• Design and add a series of questions regarding an officer’s interaction with the community they serve when considering promotions and/or annual evaluations.
  • Conduct joint de-escalation (also known as verbal judo) training with the Department of Correction.
  • WCDPS should explore national accreditation through the Commission on Accreditation for Law Enforcement Agencies’ (CALEA) Advanced Law Enforcement Accreditation Program.
  • Implement Policies to Educate the Public on Police Values, Principles, and Operations.
  • Make non-confidential documents and other data, which will allow the public to assess the fairness of civilian police interactions, readily available to the public.
  • Enhance Officer Training – extension of leadership training to second and third line supervisors on an annual basis.
  • Increase training hours for the County Police Academy’s Basic Training Course for police officers to include one week devoted to Procedural Justice, Cultural Diversity, and Bias Related Crimes and Incidents,
  • Implement Project ABLE (Active ‘Bystandership’ for Law Enforcement),
  • Identify liaison officers at each municipal police department who are trained to respond to hate incidents,
  • Enhance the County’s already successful Police and Community Together (PACT) community engagement program and make it available as a model for other communities,
  • Establish an Open Disciplinary Process,
  • Pass County laws to create the Office for Police Accountability (OPA) to investigate allegations of misconduct by WCDPS officers,
  • Expand the use of specialized teams to respond to mental health calls County-wide and explore additional co-response initiatives,
  • Expanding age range for police officers,
  • Create and implement a County-wide electronic database for Mental Health Behavioral cases and special needs populations.
  • Establish a shared Body Work Camera (BWC) database through shared services.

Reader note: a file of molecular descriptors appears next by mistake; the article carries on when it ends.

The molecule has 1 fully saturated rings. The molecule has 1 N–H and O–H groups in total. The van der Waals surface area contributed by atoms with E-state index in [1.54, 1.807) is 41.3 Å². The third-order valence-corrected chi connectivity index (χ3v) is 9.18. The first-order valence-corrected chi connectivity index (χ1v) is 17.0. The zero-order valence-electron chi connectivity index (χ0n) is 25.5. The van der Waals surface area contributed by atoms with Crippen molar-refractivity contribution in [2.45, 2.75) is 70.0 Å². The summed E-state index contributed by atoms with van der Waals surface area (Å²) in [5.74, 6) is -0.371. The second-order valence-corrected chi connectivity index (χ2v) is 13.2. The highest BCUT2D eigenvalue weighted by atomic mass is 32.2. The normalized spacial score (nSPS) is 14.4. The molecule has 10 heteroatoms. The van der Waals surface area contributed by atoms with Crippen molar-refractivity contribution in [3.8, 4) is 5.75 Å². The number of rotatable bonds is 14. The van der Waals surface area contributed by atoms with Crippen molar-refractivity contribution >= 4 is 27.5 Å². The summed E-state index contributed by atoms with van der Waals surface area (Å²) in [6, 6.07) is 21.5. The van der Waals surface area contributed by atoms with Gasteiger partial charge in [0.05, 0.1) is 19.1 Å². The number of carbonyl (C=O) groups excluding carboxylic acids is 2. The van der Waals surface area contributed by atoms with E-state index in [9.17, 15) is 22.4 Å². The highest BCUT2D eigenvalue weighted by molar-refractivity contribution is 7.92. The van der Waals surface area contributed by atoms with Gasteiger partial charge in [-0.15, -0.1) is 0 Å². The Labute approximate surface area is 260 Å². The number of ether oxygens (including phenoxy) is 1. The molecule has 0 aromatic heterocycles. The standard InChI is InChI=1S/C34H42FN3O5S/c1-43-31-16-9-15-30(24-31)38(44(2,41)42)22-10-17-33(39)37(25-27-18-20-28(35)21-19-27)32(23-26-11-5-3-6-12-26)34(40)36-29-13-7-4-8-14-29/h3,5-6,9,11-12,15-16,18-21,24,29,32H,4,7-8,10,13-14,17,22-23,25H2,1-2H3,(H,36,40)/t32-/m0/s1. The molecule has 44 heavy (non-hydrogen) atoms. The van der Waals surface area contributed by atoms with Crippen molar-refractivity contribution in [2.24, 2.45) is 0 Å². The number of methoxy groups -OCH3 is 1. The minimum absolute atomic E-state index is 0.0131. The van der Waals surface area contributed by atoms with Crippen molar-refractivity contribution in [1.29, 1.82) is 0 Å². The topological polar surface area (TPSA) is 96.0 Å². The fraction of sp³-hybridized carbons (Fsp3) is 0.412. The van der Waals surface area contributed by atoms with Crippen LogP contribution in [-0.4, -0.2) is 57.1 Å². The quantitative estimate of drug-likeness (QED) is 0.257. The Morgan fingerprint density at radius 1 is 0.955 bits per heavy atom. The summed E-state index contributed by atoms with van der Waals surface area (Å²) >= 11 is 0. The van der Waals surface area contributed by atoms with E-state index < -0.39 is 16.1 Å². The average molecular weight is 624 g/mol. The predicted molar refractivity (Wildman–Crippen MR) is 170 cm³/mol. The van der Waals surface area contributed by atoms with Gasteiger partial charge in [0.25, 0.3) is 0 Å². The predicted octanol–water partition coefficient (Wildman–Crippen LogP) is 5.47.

• Update Section 273.01(3) of the County Public Safety Law in reference to hate crimes.
  • DCJS Certification/Licensure Overhaul
  • Provide for legislation requiring municipal indemnification by officers guilty of reckless and willful misconduct.

New actions taken by the NYS Division of Criminal Justice Services such as:

  • Reconsider the use of the term ‘Tactical Perception’
  • Accreditation should be made mandatory for every law enforcement agency Statewide
  • Training requirements should uniformly require annual leadership training for second- and third-line supervisors
  • Mandate annual in-service training for all officers regarding Bias Crimes/Incidents, Procedural Justice, Professional Communication and Tactical Perception (Cultural Competency and Implicit Bias).
  • Change Civil Service Law to extend the probationary period for new recruits to two years.
  • Reform Civil Service Law and the process for hiring police officers.

The report will now go to the Board of Legislators for their review and legislative action.  In addition, following guidelines from the Governor’s Executive Order 203, this plan will be posted for public comment and a final version will incorporate public comments received. Once the plan is adopted by the BOL, Latimer will complete the Certification Form and submit the certification and a copy of the plan to the Director of the New York State Division of the Budget on or before April 1, 2021.

Due to the COVID-19 pandemic, meetings were held virtually through WebEx and open to the public. View recordings of the meetings on the County’s YouTube channel.

Information on the Task Force is otherwise consolidated Police Reform Task Force.

Members of the Task Force, chaired by Bartlett and Frazer, included:

  • Joaquin Alemany
  • Horace Anderson Jr.
  • Gail Baxter,
  • Kenneth Chamberlain Jr.,
  • Detective David Clarke,
  • Legislator Terry Clements,
  • Reverend Frank Coleman Jr.,
  • Richard Conway,
  • Reverend Doris Dalton,
  • Reverend Troy P. DeCohen,
  • Andre Early
  • Shondra Floyd McClary
  • Public Safety Commissioner Thomas Gleason
  • Chad Golanec,
  • Sergeant Michael Hagan,
  • DaMia Harris-Madden,
  • Barbara Hart, Esq.
  • Paul Hood
  • Damon K. Jones,
  • Ken Jones, Esq.
  • Lila Kirton, Esq.
  • Anahaita Kotval, Esq.
  • Thomas G. Luzio, Esq.
  • Damon Maher, Esq.
  • Martin McDonald,
  • Christopher McNerney,
  • Lawrence Otis Graham, Esq.
  • Bedford Police Chief Melvin Padilla,
  • Karine Patiño, Esq.
  • Reverend Dr. Steven Pogue,
  • Public Safety Deputy Commissioner Terrance Raynor,
  • Tejash Sanchala, Esq.
  • Robyn Schlesinger, Esq.
  • Legislator Colin Smith,
  • Robert Tucker,
  • Reverend Dr. Verlin Williams

Staff liaisons included:

  • Blanca P. López, Assistant Director of Operations, Team Leader
  • Crystal Collins, Director of Policy and Programs: Faith Based Partnerships and Urban Affairs
  • Copernicus Crane, Assistant to the County Executive, Intergovernmental Operations
  • Peri Kadanoff Esq., Executive Director, Solid Waste Commission
  • Sheralyn Pulver Esq., Chief Administrator, Probation Department
  • Jason Whitehead Esq., Senior Assistant County Attorney, Law Department